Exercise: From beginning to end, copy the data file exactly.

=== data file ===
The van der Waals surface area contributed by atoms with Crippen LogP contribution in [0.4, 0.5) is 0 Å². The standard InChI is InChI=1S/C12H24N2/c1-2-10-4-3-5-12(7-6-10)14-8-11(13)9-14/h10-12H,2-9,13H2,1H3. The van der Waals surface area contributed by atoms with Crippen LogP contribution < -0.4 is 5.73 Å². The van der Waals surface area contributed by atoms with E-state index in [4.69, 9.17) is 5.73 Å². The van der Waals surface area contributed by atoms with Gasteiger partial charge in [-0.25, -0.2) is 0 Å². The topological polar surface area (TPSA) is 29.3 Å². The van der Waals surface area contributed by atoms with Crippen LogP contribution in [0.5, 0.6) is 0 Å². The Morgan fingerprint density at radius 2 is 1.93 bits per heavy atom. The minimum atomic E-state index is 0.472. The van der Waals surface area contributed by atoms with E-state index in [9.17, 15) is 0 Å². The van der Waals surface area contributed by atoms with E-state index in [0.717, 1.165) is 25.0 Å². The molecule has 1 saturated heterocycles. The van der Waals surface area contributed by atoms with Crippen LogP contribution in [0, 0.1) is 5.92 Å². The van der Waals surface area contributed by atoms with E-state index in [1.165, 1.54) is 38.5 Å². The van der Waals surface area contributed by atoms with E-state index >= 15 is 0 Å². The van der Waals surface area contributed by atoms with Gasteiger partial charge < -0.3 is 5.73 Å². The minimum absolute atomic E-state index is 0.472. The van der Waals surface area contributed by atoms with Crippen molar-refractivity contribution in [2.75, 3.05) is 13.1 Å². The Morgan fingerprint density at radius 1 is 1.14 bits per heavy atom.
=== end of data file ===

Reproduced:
The van der Waals surface area contributed by atoms with Crippen LogP contribution in [0.4, 0.5) is 0 Å². The standard InChI is InChI=1S/C12H24N2/c1-2-10-4-3-5-12(7-6-10)14-8-11(13)9-14/h10-12H,2-9,13H2,1H3. The van der Waals surface area contributed by atoms with Crippen LogP contribution < -0.4 is 5.73 Å². The van der Waals surface area contributed by atoms with E-state index in [4.69, 9.17) is 5.73 Å². The van der Waals surface area contributed by atoms with Gasteiger partial charge in [-0.25, -0.2) is 0 Å². The topological polar surface area (TPSA) is 29.3 Å². The van der Waals surface area contributed by atoms with Crippen LogP contribution in [0.5, 0.6) is 0 Å². The Morgan fingerprint density at radius 2 is 1.93 bits per heavy atom. The minimum atomic E-state index is 0.472. The van der Waals surface area contributed by atoms with E-state index in [9.17, 15) is 0 Å². The van der Waals surface area contributed by atoms with E-state index in [0.717, 1.165) is 25.0 Å². The molecule has 1 saturated heterocycles. The van der Waals surface area contributed by atoms with Crippen LogP contribution in [0, 0.1) is 5.92 Å². The van der Waals surface area contributed by atoms with E-state index in [1.165, 1.54) is 38.5 Å². The van der Waals surface area contributed by atoms with E-state index >= 15 is 0 Å². The van der Waals surface area contributed by atoms with Gasteiger partial charge < -0.3 is 5.73 Å². The minimum absolute atomic E-state index is 0.472. The van der Waals surface area contributed by atoms with Crippen molar-refractivity contribution in [2.75, 3.05) is 13.1 Å². The Morgan fingerprint density at radius 1 is 1.14 bits per heavy atom.